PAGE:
“(HS2 will) ..crowd out other much-needed railway investment. Phase 1 itself is very susceptible to two major risks– those relating to revenue, namely demand and average farebox yields, and to construction risk.”
“Moreover, the economic case, especially following the DfT’s recently reduced BCR projections, remains very weak and, if completed, Phase 1 may need substantial – and long-lasting – revenue funding from the
DfT to cover its operating losses.”
John Whitelegg of Stockholm Environment Institute, and visiting professor of sustainable transport at Liverpool John Moores University (8):
‘High-speed rail is a rich person’s folly and the government knows that spending public money on something that simply will not be used by the bottom 50% of income bands is a reverse Robin Hood strategy. It is a socially regressive project to transfer cash from poor to rich and to reward the rich with faster journeys to London’
3. The Verdict
The overwhelming majority of independent economists who have published research on High Speed Rail at the very least cast major doubts upon its value as an instrument for regenerating peripheral regions.
The limited amount of research supporting the proposition draws upon highly localised international case studies which bear limited comparison with the UK. The research by Hall and Chen refers to the existing Intercity network in England, while Ahlfeldt and Fedderson’s conclusions derive from a German line which has more stops, and slower speed than projected for HS2.
Most experts point to the fact that there are far more cost effective tools for economic regeneration, not least investment in local transport infrastructure. The concern is that it is this vital investment that the £35 billion required for HS2 will crowd out.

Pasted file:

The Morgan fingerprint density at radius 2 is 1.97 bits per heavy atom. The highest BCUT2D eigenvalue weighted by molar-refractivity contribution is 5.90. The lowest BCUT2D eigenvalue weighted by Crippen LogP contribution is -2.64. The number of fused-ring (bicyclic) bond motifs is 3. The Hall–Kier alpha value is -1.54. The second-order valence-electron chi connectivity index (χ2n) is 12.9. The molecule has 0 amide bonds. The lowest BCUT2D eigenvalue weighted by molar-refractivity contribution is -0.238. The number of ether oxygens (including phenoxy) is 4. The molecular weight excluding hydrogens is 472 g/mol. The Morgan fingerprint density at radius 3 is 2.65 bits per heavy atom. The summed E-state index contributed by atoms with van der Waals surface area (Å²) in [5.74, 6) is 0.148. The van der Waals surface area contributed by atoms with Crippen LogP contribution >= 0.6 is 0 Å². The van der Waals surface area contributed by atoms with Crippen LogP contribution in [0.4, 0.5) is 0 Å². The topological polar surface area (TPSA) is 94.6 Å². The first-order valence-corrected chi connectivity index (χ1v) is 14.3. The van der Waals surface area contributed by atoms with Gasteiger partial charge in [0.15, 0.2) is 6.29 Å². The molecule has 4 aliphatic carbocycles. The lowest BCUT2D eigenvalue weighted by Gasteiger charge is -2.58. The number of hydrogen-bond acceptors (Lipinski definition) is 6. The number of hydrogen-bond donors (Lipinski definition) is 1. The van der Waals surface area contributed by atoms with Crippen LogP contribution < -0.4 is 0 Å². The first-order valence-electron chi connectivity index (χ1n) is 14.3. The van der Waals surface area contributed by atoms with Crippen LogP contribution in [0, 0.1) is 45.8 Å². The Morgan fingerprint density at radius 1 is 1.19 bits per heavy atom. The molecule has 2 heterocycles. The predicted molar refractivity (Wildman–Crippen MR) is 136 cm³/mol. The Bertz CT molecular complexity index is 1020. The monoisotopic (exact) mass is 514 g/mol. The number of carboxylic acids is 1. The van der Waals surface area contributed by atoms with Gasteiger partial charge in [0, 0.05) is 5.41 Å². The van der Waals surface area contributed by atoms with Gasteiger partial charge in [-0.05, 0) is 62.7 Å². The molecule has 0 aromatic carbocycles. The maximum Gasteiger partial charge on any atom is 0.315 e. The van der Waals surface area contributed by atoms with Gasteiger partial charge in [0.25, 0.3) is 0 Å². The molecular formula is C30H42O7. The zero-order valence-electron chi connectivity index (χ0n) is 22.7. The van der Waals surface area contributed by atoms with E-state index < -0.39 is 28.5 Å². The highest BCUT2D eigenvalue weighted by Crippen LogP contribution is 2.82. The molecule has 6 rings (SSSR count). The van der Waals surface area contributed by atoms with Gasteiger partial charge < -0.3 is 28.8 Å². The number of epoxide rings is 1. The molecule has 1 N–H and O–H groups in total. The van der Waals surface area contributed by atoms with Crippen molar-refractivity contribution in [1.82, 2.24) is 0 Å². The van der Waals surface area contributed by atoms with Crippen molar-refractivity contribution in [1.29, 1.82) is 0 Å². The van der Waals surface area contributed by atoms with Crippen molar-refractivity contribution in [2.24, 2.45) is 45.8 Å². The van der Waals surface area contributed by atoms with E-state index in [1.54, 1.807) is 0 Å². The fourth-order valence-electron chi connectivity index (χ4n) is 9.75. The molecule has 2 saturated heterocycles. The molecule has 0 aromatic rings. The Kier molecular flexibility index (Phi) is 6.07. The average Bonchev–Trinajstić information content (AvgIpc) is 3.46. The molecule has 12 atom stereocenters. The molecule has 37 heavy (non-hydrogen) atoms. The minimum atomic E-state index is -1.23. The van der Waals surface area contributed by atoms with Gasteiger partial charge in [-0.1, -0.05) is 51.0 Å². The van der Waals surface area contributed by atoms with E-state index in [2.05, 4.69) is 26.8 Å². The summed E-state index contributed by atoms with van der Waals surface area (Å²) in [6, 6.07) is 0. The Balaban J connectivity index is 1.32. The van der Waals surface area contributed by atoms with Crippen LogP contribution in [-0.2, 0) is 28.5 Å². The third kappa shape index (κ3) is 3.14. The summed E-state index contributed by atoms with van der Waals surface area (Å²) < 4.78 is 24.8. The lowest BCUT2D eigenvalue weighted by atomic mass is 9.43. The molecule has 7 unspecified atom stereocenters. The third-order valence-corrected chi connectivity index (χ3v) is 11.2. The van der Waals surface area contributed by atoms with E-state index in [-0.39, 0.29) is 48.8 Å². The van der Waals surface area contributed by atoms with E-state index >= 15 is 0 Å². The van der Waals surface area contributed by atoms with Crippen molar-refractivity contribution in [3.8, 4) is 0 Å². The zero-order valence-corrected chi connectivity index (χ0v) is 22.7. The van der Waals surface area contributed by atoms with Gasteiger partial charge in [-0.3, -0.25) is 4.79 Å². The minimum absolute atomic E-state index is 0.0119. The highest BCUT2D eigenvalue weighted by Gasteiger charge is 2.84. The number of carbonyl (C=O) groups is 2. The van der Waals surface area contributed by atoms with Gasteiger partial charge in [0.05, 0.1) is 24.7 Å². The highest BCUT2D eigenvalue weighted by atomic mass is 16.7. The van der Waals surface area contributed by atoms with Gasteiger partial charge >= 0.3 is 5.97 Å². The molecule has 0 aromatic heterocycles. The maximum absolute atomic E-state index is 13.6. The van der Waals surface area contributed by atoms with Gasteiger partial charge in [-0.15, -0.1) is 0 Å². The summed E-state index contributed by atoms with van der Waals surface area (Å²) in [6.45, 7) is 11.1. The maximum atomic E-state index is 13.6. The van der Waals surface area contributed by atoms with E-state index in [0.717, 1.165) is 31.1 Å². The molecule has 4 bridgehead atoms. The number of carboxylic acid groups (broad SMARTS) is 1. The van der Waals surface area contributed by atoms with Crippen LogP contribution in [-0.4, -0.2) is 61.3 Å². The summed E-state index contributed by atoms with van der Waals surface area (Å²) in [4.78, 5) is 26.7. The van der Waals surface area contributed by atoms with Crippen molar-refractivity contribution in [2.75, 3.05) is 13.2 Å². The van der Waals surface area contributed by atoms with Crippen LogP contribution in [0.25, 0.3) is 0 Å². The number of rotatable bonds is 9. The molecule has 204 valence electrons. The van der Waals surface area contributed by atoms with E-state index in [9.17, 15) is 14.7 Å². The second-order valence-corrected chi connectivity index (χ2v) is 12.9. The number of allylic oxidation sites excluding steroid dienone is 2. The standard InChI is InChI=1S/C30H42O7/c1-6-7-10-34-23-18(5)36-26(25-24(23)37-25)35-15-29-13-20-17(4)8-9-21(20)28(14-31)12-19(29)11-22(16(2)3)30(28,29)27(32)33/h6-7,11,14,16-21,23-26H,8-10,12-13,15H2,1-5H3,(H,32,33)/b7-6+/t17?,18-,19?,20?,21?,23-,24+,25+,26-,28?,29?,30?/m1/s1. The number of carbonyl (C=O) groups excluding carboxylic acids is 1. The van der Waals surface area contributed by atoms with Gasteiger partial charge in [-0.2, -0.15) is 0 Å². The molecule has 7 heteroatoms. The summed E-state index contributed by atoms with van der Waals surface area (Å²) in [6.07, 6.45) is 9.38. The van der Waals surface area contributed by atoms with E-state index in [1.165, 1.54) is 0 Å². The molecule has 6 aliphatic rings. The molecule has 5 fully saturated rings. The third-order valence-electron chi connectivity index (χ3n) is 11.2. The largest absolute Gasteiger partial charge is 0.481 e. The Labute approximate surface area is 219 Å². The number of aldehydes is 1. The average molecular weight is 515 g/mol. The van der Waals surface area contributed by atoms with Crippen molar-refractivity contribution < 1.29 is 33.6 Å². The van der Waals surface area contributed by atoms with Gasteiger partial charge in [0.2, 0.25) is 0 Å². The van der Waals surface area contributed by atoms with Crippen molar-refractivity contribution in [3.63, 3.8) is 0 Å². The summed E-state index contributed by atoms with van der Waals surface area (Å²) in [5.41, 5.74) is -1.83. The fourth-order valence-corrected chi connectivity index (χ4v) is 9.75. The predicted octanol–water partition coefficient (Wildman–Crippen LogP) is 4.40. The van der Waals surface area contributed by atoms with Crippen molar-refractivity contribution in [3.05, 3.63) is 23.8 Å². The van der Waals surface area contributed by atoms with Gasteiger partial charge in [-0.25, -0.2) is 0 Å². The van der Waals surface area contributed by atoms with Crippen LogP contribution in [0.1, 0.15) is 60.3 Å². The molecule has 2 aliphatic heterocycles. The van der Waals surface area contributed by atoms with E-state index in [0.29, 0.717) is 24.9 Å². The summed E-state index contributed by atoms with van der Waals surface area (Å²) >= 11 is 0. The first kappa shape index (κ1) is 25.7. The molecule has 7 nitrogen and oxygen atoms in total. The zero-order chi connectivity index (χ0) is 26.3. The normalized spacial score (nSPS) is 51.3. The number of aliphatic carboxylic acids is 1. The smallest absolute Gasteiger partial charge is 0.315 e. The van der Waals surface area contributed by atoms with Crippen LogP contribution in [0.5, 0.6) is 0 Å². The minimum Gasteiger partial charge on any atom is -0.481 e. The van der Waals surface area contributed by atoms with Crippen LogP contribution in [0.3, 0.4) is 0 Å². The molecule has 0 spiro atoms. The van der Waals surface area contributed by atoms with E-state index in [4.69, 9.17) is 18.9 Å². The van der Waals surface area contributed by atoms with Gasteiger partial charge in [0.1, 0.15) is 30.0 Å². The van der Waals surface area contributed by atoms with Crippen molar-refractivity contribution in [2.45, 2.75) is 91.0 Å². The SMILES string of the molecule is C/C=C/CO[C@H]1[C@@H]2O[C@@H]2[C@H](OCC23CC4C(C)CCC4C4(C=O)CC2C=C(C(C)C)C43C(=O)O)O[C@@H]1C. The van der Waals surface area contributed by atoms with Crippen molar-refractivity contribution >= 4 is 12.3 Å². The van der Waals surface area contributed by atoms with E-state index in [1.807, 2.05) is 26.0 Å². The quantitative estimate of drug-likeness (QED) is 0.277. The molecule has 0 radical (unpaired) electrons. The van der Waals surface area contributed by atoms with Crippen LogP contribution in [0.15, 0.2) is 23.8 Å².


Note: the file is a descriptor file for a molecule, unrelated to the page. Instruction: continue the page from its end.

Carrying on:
Catalysing economic growth in the Midlands and North currently remains the major underpinning argument for HS2. The independent evidence at the very least demonstrates ‘case not proven’. Can the UK afford to invest such a colossal sum based on such a leap of faith? As the respected transport expert Christian Wolmar says, this would be ‘one big punt’ (9).
1. Research by people like Volterra, KMPG., Greengauge 21 and others commissioned by the pro HS2 lobby are excluded from this summary as not being ‘independent’.
2. C-L Chen and P Hall (2012) The wider spatial-economic impacts of high-speed trains: a comparative case study of Manchester and Lille sub-regions. Journal of Transport Geography, 24, 89-110.
3. Gabriel Ahlfeld and Arne Feddersen, ‘From Periphery to Core: economic adjustments to high-speed rail’ German Economic Association 2010
4. Professor John Tomaney: The Local and Regional Impacts of High Speed Rail in the UK: A Review of the Evidence 2010
5. David Theiss High Speed 2: One track mind? Considering the alternatives to HS2
New Economics Foundation 2013
6.‘HS2 – A triumph of PR over economics’ CEBR 2011
7. Nigel Hawkins ‘High Speed Fail’, The Adam Smith Research Trust 2011
8. ‘HS2: an expensive, environmentally damaging waste of money’ – Guardian Professional 19 February 2013
9. The Guardian, Monday 28 January 2013